A growing collection of in-depth interviews with people of all ages and backgrounds, whose stories about the legacy and changing nature of Yiddish language and culture offer a rich and complex chronicle of Jewish identity.
Alex Lauterbach's Oral History
Alex Lauterbach, retired chemist, was interviewed by Agnieszka Ilwicka on February 14, 2013 in Encino, California.
This interview was conducted in English.
Video highlights from this oral history
I Was Naïve: Memories of the Beginning of World War Two in Poland3 minutes 30 seconds
Soot in the Soup!: A Sukkos (Sukes) story1 minute 20 seconds
Rent In Exchange for Medical School Admission: "Numerus clausus" & Racial Quotas in Interwar Poland2 minutes 17 seconds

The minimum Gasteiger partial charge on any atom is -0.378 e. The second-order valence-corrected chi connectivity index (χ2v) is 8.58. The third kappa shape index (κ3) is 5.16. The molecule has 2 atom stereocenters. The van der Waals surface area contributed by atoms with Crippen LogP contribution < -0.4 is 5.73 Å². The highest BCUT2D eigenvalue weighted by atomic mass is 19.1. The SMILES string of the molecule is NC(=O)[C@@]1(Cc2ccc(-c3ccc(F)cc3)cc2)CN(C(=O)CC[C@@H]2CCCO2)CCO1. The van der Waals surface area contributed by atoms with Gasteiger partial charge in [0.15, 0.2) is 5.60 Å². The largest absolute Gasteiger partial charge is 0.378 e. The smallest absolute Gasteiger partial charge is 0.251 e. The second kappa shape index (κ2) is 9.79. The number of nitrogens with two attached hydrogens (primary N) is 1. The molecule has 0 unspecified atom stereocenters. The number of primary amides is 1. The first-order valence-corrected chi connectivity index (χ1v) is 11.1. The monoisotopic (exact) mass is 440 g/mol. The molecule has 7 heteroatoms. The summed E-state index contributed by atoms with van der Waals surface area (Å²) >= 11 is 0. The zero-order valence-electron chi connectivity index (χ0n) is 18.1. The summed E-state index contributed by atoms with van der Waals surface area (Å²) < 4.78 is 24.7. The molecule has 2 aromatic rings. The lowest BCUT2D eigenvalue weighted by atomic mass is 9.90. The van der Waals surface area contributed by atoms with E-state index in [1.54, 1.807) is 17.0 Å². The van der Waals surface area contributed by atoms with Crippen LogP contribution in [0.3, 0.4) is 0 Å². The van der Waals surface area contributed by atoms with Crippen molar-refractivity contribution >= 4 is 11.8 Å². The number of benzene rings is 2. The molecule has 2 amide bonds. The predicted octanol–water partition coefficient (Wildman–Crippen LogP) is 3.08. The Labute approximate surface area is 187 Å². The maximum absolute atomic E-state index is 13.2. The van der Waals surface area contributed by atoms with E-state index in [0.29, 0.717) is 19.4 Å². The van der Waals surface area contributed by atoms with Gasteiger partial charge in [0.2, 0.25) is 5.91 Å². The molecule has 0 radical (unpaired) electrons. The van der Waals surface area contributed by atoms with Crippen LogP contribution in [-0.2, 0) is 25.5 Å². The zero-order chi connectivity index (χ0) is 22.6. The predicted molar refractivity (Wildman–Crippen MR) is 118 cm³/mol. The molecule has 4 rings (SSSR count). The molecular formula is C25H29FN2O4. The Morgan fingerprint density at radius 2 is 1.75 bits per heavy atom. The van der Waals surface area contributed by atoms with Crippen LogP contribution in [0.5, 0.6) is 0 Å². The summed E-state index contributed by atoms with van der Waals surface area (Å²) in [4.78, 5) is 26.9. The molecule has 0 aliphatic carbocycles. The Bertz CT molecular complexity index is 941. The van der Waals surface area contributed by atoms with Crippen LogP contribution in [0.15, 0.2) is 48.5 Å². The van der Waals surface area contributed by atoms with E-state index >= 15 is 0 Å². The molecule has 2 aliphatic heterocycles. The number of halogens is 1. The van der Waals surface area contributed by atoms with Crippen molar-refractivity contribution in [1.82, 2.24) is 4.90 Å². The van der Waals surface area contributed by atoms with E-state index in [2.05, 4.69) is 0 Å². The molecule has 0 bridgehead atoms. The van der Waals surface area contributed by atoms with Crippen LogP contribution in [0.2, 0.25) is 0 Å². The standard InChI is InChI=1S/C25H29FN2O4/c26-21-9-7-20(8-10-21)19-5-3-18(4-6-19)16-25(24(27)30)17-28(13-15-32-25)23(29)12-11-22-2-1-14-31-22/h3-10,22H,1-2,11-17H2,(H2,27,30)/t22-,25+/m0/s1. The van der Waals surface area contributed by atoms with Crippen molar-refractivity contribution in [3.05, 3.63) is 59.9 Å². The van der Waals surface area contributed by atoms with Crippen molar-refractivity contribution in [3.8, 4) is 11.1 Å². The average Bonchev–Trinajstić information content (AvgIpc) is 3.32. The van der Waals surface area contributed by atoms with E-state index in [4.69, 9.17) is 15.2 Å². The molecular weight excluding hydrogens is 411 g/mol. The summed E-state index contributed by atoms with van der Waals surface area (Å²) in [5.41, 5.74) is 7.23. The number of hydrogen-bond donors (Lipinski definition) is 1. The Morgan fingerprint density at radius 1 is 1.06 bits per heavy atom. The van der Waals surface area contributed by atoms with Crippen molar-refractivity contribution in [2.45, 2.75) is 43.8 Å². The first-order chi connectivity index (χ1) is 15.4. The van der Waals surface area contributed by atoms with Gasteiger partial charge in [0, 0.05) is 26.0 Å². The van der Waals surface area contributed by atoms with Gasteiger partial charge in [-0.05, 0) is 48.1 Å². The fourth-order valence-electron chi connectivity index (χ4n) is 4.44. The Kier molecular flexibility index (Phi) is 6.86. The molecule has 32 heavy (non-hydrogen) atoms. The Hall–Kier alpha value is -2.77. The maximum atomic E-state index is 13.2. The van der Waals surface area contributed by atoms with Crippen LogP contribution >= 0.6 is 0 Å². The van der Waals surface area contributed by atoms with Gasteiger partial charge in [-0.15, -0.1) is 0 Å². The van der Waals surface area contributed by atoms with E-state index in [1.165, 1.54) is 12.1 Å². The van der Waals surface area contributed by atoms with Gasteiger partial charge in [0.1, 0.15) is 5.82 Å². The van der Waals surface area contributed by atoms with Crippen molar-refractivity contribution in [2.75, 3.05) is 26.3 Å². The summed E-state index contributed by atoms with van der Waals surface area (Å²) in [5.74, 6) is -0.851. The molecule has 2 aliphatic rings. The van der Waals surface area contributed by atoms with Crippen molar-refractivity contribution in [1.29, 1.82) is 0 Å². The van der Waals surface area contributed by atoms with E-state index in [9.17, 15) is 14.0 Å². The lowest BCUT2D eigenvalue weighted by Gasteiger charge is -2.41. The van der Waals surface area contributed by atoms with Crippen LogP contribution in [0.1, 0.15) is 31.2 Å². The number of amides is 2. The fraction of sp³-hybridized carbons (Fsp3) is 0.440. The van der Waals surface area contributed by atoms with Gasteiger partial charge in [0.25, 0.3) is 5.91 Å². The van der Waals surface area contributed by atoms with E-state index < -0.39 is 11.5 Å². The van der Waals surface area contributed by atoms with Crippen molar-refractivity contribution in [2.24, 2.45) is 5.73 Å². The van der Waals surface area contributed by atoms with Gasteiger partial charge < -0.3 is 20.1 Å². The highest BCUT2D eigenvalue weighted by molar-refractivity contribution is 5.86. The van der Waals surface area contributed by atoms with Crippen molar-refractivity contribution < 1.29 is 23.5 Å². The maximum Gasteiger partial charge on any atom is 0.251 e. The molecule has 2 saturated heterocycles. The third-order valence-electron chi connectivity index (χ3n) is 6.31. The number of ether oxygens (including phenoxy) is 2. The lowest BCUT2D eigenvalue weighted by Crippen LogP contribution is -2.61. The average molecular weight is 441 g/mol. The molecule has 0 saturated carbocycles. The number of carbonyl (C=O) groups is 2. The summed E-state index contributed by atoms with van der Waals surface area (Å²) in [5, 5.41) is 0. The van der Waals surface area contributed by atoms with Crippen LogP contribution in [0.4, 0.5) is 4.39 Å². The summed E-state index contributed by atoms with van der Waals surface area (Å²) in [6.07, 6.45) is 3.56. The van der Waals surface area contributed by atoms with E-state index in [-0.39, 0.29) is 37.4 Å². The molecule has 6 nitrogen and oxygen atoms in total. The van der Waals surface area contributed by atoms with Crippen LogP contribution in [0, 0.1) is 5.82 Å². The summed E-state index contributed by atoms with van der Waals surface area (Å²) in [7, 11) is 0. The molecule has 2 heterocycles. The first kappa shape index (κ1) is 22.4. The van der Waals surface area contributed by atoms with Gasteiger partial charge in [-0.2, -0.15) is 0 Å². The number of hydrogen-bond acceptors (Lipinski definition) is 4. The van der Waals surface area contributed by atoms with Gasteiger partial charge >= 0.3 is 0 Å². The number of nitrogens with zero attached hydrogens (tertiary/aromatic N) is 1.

A Sentimental Attachment: Yiddish as One of the Many Jewish Languages1 minute 41 seconds
"Very Exciting, But Not My World": View Of Yiddish As A "Polonized" Jew1 minute 44 seconds
Covertly Trained to Help with the Manhattan Project3 minutes 53 seconds
Ham on the Windowsill54 seconds
"I Want Them to Feel It": On Educating Children Jewishly1 minute 25 seconds
Values From Secular My Jewish Parents: Find Out What's Going On In The World1 minute 5 seconds
Six "Nicaraguans" in Lwów: Escaping Poland During World War Two4 minutes 23 seconds
Nobody Wanted to Talk About It: On ("Polanized") Jews in Poland3 minutes 56 seconds
More information about this oral history
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About the Wexler Oral History Project
Since 2010, the Yiddish Book Center’s Wexler Oral History Project has recorded more than 500 in-depth video interviews that provide a deeper understanding of the Jewish experience and the legacy and changing nature of Yiddish language and culture.
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